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By SARA FRITZ
© St. Petersburg Times, published December 3, 2000
WASHINGTON -- As representatives of the people, members of Congress are supposed to be sensitive to public opinion -- and they certainly take that obligation seriously. Even the slightest shift in the polls often causes them to reconsider their positions.
Therefore, at a time when the American public seems to be growing increasingly weary of the endless ballot recounts and legal arguments in Florida, the question arises: Why do Al Gore's Democratic supporters in Congress seem so relaxed? Are they worried about upsetting their constituents if they continue to back Gore?
Perhaps the biggest reason for a lack of anxiety among congressional Democrats is they know that if Al Gore loses, it could actually be good for them -- perhaps even better than if he wins.
Now that Democrats are just a few votes away from gaining a majority in the House and Senate, their party would likely have a better chance of taking control of Congress in the 2002 election if Bush sits in the White House. That's because history shows the party out of power usually does better in the midterm election.
So if Bush proves to be the winner of the presidential election, Democrats hope it will help them affect a congressional coup d'etat similar to that which the Republicans staged in 1994 -- two years after Democrat Bill Clinton was elected to the White House.
"Democrats on the Hill will win either way," observed David Winston, a Republican pollster and adviser to the House Republican leadership. "They are telling themselves, "If we don't get Gore, we'll win the Congress.' "
Still, the patience of the Democrats is not endless.
In fact, Gore campaign manager William Daley is said to have spent hours on the telephone during the past week, successfully persuading members of his party to continue to show solidarity toward Gore. Without Daley's intervention, some Democrats might have come forward calling on Gore to concede.
About 20 conservative House Democrats, the so-called Blue Dogs, met Tuesday to discuss their strategy. They decided to continue to support Gore, but at the same time they chose to warn him that time is running out.
Of course, there have been a few defectors.
The first Democrat to break from the pack was was Rep. Julia Carson of Indiana, who called on Gore a week ago to forget it. She told the Indianapolis Star said she was simply being realistic. "I don't hold out much hope in the outcome, but I do know miracles do exist."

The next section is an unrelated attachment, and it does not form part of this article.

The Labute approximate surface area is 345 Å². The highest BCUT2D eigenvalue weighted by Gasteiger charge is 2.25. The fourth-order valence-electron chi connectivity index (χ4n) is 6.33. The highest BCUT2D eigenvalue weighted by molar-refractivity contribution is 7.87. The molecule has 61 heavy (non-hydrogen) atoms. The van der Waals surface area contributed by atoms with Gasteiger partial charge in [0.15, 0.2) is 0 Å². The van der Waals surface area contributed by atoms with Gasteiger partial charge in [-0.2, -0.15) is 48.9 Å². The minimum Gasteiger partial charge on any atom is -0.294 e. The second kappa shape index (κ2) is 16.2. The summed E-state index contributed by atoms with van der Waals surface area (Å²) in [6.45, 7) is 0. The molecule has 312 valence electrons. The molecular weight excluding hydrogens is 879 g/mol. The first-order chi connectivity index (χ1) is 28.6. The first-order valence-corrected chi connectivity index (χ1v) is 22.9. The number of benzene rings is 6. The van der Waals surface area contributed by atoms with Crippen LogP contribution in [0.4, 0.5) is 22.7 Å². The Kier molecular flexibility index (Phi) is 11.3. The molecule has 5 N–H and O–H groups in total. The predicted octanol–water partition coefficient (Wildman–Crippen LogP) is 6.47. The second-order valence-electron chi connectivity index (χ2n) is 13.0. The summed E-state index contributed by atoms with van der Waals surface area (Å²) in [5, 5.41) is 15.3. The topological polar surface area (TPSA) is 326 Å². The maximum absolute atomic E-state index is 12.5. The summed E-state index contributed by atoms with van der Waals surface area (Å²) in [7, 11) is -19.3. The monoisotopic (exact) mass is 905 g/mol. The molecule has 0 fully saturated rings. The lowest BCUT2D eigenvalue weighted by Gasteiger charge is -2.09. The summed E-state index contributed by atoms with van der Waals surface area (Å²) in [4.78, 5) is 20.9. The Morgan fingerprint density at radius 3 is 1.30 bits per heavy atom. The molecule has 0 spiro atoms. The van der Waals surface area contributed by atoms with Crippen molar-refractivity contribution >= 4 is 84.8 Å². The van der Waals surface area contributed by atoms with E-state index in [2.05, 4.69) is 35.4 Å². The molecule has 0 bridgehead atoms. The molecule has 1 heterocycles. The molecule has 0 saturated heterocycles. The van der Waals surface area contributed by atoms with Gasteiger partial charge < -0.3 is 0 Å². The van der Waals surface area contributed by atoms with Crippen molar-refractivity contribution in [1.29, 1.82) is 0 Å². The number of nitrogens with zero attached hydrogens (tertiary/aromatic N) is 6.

The media has had no trouble keeping track of these Gore defectors. It seems that every time a Democrat in Congress makes a statement suggesting that Gore is fighting a losing battle, the Bush campaign issues a news release about it.
Republicans also took steps to put extra pressure on Democrats to walk away from Gore. The Republican National Committee also e-mailed its loyal supporters Tuesday, imploring them: "If you believe this election should end and that endless lawsuits are not good for our country, please call your congressman and senator, regardless of their party affiliation and tell them that Al Gore should concede."
The Democrats most likely to defect are those representing states or districts that Bush won. Among them was Rep. Gene Taylor, a Mississippi Democrat. "I will vote the way the majority of my constituents in 5th Congressional District voted," Taylor announced. "And in this case, Gov. Bush carried the district."
Another Democrat whose state voted overwhelmingly for Bush, Max Baucus of Montana, made it clear that he is running out of patience -- even though he continued to support Gore. Baucus said the case needs to be resolved as soon as possible after the U.S. Supreme Court rules.
"The clock is ticking," Baucus said. "It's imperative that we have a resolution very soon."
The political advantage that Democrats would have with Bush in the White House can hardly be overstated.
For at least the next two years, the Republican leadership would be forced to court Democrats to support the administration's proposals. The GOP's advantage will be far too narrow for Republicans to act decisively without the help of Democrats.
Furthermore, there would be one more Democrat in the Senate -- Joe Lieberman of Connecticut, Gore's running mate -- if the Democratic ticket loses. If Lieberman were to become vice president, instead, his seat would be filled with a Republican chosen by GOP Connecticut Gov. John Roland. His departure would allow the number of Democratic-controlled seats in the Senate to drop from 50 to 49.
With Bush in the White House, the Democrats' advantage in the 2002 election is beyond question. Of the 24 midterm congressional elections held in the 20th century, the party that did not control the White House picked up seats in 22 of them.
Exactly why the out-of-power party does better in the midterm elections is a matter of hot debate among political scientists. But the most widely accepted reason is that voters see it as a restraint on the power of the president.
Yet even though Democrats find themselves in a win-win situation, don't expect them to admit it. When asked, they will tell you they want nothing less than a complete victory for Gore.